In Thompkin and Hall, the defendants knew that they were being subjected to a warrant check. Thompkin, 341 Or at 379; Hall, 339 Or at 19 ("The defendant was cognizant that [the officer] was investigating whether defendant was the subject of any outstanding warrants."). Here, neither the testimony of witnesses nor the record expressly addresses that fact. However, the record does disclose that, when asked if he did anything with the information that he received from defendant, Hickam responded, "Not at that point," and that he immediately proceeded to question her about drugs and weapons on her person "[a]s she was giving me her date of birth and name." A reasonable inference from that sequence of events is that Hickam took defendant's name and date of birth for the purpose of running a check on her and the reason that he had not done so in no way indicated that he was not going to--in other words, that the investigatory process had commenced and was ongoing up to the point of arrest. That inference is bolstered by several other circumstances. First, defendant observed that the person whom she was planning to meet was under arrest, in the "caged" back seat of a patrol car. Second, there were two officers present and both were armed and in uniform. Third, as noted, in addition to taking her information, Hickam also questioned defendant about illegal activity, albeit in a calm and nonconfrontational voice.

In the final analysis, the only significant difference between this case and Ashbaugh is that, in Ashbaugh, the officers took the defendant's identification, ran a warrant check, and returned the identification to her several minutes before beginning to question her; thus, while she was being questioned, the warrant check had ended and (according to the Supreme Court) a reasonable person in that situation would not have felt constrained. As the Supreme Court noted,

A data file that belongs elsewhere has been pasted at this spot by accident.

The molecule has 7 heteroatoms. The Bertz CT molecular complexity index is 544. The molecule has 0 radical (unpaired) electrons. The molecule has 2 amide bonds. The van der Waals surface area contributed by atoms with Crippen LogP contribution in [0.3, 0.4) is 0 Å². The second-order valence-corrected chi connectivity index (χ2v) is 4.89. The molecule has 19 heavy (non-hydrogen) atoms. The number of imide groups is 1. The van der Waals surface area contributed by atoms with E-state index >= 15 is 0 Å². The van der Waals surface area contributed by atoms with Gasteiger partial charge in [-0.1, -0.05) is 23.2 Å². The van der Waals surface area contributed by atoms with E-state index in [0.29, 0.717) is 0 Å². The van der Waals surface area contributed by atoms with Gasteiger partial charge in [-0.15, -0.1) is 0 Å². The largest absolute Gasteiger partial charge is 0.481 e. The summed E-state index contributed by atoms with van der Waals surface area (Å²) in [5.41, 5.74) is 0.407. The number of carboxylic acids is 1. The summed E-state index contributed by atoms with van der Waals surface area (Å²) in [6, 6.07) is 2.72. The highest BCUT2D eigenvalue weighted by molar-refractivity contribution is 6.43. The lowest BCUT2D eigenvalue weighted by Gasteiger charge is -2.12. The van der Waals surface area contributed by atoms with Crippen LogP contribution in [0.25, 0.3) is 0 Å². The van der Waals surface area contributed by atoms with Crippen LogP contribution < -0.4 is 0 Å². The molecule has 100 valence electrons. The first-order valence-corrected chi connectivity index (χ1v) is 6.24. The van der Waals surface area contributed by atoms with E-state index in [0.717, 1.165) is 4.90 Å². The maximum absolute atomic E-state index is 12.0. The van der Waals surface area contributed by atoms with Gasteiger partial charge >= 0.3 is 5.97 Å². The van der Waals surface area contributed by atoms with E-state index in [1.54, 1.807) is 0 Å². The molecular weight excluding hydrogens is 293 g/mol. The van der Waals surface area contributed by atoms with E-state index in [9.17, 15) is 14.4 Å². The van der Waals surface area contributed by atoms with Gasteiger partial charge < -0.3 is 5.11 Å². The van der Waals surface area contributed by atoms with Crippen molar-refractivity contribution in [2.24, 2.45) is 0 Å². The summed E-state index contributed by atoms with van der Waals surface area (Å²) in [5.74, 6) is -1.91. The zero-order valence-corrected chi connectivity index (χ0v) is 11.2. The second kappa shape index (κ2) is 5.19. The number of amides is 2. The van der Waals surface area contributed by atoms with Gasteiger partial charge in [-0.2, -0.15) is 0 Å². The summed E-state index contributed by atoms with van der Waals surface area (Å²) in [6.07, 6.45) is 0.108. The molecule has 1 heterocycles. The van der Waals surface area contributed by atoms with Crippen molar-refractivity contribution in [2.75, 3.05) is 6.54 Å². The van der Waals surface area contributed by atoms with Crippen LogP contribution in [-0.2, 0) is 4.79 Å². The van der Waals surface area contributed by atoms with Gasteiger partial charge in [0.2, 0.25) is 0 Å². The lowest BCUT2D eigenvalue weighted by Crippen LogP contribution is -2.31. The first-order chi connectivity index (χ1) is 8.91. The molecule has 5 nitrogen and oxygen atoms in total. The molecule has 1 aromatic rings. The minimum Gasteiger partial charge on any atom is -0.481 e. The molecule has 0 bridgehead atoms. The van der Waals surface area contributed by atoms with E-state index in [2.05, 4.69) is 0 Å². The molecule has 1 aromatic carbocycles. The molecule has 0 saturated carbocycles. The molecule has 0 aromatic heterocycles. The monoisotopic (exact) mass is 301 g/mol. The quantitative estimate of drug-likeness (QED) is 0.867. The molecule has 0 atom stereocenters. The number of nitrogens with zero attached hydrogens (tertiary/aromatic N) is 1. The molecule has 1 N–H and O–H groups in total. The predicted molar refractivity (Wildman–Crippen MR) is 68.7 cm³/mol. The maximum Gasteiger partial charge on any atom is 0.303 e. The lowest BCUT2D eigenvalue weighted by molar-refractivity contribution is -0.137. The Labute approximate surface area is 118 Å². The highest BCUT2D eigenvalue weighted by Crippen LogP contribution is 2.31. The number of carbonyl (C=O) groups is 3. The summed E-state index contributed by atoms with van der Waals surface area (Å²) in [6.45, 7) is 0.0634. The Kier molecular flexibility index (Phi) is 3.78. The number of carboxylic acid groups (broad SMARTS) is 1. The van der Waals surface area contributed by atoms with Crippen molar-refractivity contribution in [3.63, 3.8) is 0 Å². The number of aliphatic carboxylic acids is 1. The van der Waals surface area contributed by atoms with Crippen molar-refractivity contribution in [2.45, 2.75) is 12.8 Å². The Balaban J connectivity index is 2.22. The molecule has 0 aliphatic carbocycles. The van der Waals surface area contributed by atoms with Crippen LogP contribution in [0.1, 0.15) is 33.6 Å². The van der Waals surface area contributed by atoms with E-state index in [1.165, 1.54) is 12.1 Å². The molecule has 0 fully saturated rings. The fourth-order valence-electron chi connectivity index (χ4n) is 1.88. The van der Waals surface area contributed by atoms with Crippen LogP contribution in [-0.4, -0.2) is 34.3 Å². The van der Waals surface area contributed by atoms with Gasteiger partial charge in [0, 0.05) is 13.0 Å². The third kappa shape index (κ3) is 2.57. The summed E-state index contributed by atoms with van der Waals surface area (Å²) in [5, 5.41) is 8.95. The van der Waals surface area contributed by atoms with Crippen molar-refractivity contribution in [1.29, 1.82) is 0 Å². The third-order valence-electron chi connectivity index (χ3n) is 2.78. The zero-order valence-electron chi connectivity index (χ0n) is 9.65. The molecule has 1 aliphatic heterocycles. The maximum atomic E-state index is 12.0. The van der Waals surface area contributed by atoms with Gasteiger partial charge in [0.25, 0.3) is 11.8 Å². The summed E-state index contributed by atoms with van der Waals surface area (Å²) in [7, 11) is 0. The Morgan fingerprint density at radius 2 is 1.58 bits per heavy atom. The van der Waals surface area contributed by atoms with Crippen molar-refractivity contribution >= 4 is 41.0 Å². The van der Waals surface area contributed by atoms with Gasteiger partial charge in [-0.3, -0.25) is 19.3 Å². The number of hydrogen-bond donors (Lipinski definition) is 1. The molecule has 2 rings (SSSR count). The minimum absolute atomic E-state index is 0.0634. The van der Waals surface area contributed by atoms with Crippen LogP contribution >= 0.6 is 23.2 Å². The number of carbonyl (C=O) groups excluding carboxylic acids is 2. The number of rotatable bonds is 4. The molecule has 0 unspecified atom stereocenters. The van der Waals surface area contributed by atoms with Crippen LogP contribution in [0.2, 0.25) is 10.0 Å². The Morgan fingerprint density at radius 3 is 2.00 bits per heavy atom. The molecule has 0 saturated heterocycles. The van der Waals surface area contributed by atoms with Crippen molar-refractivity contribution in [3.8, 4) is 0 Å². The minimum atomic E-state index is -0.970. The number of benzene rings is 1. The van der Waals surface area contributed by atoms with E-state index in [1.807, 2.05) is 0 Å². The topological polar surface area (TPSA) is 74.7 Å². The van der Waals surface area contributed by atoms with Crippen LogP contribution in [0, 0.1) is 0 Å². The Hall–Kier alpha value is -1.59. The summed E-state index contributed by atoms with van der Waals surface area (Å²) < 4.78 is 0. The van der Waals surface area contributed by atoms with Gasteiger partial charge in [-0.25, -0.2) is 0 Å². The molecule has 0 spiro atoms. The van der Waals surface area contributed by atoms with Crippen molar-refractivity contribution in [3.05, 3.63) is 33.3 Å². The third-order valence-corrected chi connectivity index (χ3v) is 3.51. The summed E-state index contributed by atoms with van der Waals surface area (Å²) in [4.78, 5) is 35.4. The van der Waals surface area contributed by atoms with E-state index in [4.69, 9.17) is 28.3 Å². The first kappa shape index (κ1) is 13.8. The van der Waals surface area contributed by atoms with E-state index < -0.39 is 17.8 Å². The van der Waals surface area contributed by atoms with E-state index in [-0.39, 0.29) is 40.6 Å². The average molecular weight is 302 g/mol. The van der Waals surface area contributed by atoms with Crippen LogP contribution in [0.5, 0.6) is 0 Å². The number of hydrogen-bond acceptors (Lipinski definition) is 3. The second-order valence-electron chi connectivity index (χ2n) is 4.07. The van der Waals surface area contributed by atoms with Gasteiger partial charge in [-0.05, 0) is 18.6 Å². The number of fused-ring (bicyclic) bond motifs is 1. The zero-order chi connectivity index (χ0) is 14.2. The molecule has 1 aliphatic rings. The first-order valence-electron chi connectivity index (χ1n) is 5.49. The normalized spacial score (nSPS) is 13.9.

"the officers had returned [the] defendant's identification to her and left her alone while completing the arrest and transportation of her husband. Thus, while it may have been that [the] defendant had been unlawfully detained by police some minutes before and had watched a clear show of authority directed at her husband, those circumstances had ended."

Ashbaugh, 349 Or at 317 (emphasis added). Thus, calm and nonconfrontational questioning about illegal activity is not alone sufficient to reasonably create the impression of authoritative restraint. We conclude that a reasonable person in defendant's position would have believed that an investigation began when Hickam took note of her name and date of birth; thus, she was not only being questioned about illegal activity, she was under the impression that the police had begun an investigation of her and had not given her any reason to believe that it had ended. Under Hall and Thompkin, those facts add up to a seizure. As the state concedes, the officers lacked reasonable suspicion, and "the record does not demonstrate any attenuation between any stop and the deputy's discovery of methamphetamine." We therefore hold that the court erred in denying defendant's motion to suppress.

Reversed and remanded.


1. The state acknowledges that the officer did not have reasonable suspicion of criminal activity and that, if the stop was unlawful, the inculpatory evidence should have been suppressed.

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2. It remains to be seen if the court's holdings in Hall and Thompkin regarding the effect of taking a person's license and running a check were "anomalous" or "unworkable." The Supreme Court has allowed review in State v. Highley, 219 Or App 100, 180 P3d 1230 (2008), in which the court describes the issue as follows: "Under what circumstances, if any, is an officer's request for identification and running a warrants check a seizure under Article I, section 9, of the Oregon Constitution, if the officer has not restrained the person in any other way?" Supreme Court Media Release, March 25, 2011, http://www.ojd.state.or.us/sca/WebMediaRel.nsf/Files/03-25-11_Supreme_Court_Conference_Results_Media_Release.pdf/$File/03-25-11 _Supreme_Court_Conference_Results_Media_Release.pdf (last visited Apr 12, 2011).